It is clear from the novels that homosexuality is not viewed in anything like the way modern society sees them. Close same-sex relationships are common and expected throughout society. Physical intimacy in those relationships is also common and expected. Sexual intimacy is an act, not an identity, and exists apart from and alongside same-sex bonding within Westerosi society.

So long as personal attachments and preferences dont get in the way of the Game of Thrones, its no ones businessand on the Wall, the Game of Thrones is largely moot.

In short, however a man stays warm on the Wall is, frankly, his own business, so long as all parties are consenting. There are more important things to worry about when the Long Night comes. For those interested in the mechanics of a Nights Watch campaign, or eager to take the black themselves, jump ahead to Creating Nights Watch Characters on page A criminal deserter is killed as soon as he can be found, his pardon forfeit when he flees his duty.

Some lowborn recruits come of their own volition, or leap at the opportunity when it is offered. The tales of the Wall as a place where a man succeeds on his merits entice men who want a better future.

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For them, the restrictions of the Oath are no great hardship. Its easy to abandon gold when a man has never known it. Easier still to abandon title and lands that have never been his.

In exchange a commoner who joins the Brotherhood gains things he never had access to before: education, a warm bed, and three meals a day. A man receives equipment that might cost a years earnings or more for following orders and working hard. It is the reputation of the Wall itself that keeps lowborn men from flooding the Far North. There is no illusion that the Wall is anything less than a death sentencethe final stop on the way to the Strangers side.

Some common-born families grieve for their sons in the Watch as though death had already claimed them. It is a sad yet appropriate response given that they will neither see nor hear from the child again, and even in death his grave will be a lonely marker on the stony frozen ground of the Far North. There is another lure in the hard life of the Nights Watch, and it draws both noble and lowborn commoner alike.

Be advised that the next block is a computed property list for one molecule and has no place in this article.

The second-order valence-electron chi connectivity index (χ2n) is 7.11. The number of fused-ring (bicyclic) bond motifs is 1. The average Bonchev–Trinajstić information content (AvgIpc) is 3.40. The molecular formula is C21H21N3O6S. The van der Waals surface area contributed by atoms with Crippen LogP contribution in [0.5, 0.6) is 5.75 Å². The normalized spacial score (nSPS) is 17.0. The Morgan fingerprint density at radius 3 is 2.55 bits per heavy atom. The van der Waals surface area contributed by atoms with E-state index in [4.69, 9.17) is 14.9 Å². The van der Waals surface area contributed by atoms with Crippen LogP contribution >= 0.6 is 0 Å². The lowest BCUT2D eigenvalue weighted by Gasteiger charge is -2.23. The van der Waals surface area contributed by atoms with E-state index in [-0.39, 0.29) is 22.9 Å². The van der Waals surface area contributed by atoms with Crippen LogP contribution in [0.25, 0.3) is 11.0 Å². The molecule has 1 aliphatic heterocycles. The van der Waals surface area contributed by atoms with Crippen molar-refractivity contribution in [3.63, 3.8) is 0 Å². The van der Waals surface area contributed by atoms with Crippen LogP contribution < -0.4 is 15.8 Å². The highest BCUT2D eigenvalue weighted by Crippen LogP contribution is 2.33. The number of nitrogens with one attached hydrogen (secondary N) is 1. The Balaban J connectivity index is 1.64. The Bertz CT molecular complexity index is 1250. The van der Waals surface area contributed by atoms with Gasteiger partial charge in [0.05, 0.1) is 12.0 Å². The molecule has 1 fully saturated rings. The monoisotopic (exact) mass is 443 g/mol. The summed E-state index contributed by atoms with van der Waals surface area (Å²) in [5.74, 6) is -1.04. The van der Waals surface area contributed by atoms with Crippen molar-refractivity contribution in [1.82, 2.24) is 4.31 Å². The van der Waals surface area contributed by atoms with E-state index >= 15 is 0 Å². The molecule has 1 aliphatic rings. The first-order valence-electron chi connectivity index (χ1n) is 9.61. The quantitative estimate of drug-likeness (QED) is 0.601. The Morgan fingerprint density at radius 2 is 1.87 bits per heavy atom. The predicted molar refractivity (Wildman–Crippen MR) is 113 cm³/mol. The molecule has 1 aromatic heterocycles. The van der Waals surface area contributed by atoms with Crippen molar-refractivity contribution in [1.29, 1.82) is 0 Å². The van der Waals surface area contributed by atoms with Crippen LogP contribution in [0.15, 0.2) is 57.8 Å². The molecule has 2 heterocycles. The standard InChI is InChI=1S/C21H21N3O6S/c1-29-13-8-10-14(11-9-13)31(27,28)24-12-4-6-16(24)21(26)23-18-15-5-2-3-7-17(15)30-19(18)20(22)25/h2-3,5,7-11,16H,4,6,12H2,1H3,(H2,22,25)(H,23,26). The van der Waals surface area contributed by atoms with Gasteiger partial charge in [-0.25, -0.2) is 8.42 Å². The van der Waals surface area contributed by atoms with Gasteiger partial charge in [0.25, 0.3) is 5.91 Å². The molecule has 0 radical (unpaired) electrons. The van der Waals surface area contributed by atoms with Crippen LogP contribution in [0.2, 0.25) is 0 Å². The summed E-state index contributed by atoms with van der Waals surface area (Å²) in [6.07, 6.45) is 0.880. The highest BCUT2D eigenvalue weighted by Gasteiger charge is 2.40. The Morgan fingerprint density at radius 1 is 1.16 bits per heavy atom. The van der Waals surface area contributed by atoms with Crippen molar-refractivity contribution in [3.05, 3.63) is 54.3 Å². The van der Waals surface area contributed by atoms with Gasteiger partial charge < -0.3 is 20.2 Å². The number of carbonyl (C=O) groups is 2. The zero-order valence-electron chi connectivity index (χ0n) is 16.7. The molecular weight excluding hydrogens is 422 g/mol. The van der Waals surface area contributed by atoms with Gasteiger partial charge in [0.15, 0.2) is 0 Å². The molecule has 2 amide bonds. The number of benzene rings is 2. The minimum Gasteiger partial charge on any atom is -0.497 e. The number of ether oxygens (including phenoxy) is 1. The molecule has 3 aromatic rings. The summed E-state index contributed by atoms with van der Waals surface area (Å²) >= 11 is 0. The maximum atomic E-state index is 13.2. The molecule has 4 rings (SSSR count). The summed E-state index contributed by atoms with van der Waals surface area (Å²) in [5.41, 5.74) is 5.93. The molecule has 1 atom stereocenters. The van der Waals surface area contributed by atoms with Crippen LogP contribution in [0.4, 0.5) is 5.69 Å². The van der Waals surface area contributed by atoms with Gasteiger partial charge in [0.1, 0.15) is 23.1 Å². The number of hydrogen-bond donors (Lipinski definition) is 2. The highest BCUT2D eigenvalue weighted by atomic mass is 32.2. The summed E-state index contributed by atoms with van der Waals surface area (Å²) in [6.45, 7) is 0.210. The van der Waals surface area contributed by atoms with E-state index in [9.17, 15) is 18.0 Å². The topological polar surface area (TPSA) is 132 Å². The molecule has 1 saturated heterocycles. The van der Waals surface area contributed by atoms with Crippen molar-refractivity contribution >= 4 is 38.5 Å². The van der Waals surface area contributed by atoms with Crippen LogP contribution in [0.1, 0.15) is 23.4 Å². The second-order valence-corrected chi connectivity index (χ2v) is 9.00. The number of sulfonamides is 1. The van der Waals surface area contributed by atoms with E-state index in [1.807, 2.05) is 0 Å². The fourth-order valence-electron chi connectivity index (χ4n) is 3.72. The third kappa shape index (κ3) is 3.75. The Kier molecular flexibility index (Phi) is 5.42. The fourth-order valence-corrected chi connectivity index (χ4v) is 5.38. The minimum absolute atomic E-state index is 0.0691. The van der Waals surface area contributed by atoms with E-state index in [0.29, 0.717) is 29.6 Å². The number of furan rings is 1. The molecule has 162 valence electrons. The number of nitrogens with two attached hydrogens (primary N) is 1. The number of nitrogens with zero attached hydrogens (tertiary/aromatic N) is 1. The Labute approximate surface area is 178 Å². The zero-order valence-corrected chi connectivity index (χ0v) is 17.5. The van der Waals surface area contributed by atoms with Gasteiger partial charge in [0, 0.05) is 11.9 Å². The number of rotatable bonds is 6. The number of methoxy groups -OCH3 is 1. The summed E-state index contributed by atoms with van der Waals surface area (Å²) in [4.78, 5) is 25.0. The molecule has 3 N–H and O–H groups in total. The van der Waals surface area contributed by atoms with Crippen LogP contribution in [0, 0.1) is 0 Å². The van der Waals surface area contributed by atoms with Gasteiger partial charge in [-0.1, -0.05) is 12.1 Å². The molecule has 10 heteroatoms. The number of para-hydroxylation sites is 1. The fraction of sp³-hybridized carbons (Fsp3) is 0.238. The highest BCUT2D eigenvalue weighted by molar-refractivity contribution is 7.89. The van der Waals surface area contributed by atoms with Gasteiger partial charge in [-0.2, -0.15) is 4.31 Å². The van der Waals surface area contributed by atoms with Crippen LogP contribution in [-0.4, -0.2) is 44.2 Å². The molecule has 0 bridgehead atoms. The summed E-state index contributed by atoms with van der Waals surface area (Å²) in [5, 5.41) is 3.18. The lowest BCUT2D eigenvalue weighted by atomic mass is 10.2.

So, can academic criticism take us beyond simple praise vs.

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Oh yes. Now that really would be fantasy.

Instead, this book elaborates on the debates around particular characters, scenes and narrative adaptation decisions, to great effect. Pretty much all varieties of contemporary feminist analysis are well represented here. The issues are clearly important — but there is also fun to be had, deciding who you dis agree with, and why. Download pdf. Remember me on this computer. The recipient can redeem the code here.

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Hmm, it looks like Javascript may not be running or disabled.F] Corporations and Other Business Associations: Finally, this chapter ends with a selection of Rangings, single-page encounters that range from simple scouting missions to full military undertakings by the Nights Watch.

Some hold the rangers in high regard, other view them as little more than leeches that siphon off the fruits of the stewards labor and give nothing of value in return. Spread the word!

Some wildling women, abandoned by their men and unsure how they will feed their babes abandon their children at the edge of the. The rangers, the most well-known of the Brotherhoods divisions, are tasked with patrolling the Far North and dealing with the wildlings on their own terms. Contrary to perception, this is as likely to happen. Most of these men hook up with a tribe of wildlings, where their battle skills are celebrated, and their knowledge of the Watch makes them into dangerous opponents.

A brother who shows that he cant be trusted is as much of a threat as the wildlings beyond the Wall. Rangers occasionally bring back young orphans found while ranging, and these wildling children are brought up as members of the black brotherhood.